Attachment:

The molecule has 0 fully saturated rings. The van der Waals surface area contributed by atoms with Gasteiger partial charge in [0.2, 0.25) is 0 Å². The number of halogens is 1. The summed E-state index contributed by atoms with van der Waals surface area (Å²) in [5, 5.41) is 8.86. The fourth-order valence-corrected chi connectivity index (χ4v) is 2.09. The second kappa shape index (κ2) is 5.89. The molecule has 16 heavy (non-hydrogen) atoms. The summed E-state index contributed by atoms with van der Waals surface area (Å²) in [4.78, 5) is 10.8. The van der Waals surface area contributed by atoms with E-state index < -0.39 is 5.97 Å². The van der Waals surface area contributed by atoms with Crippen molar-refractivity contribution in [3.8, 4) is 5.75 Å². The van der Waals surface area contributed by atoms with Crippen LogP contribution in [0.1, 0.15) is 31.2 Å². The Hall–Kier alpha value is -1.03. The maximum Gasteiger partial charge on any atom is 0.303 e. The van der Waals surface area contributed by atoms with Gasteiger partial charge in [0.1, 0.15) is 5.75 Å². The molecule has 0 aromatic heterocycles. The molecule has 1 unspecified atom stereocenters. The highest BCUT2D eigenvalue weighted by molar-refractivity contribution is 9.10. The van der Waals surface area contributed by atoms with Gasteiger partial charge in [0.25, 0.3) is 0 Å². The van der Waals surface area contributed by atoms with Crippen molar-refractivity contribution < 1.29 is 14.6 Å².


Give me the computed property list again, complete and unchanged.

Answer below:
The molecule has 0 fully saturated rings. The van der Waals surface area contributed by atoms with Gasteiger partial charge in [0.2, 0.25) is 0 Å². The number of halogens is 1. The summed E-state index contributed by atoms with van der Waals surface area (Å²) in [5, 5.41) is 8.86. The fourth-order valence-corrected chi connectivity index (χ4v) is 2.09. The second kappa shape index (κ2) is 5.89. The molecule has 16 heavy (non-hydrogen) atoms. The summed E-state index contributed by atoms with van der Waals surface area (Å²) in [4.78, 5) is 10.8. The van der Waals surface area contributed by atoms with E-state index < -0.39 is 5.97 Å². The van der Waals surface area contributed by atoms with Crippen molar-refractivity contribution in [3.8, 4) is 5.75 Å². The van der Waals surface area contributed by atoms with Crippen LogP contribution in [0.1, 0.15) is 31.2 Å². The Hall–Kier alpha value is -1.03. The maximum Gasteiger partial charge on any atom is 0.303 e. The van der Waals surface area contributed by atoms with Gasteiger partial charge in [0.1, 0.15) is 5.75 Å². The molecule has 0 aromatic heterocycles. The molecule has 1 unspecified atom stereocenters. The highest BCUT2D eigenvalue weighted by molar-refractivity contribution is 9.10. The van der Waals surface area contributed by atoms with Gasteiger partial charge in [0.25, 0.3) is 0 Å². The van der Waals surface area contributed by atoms with Crippen molar-refractivity contribution < 1.29 is 14.6 Å².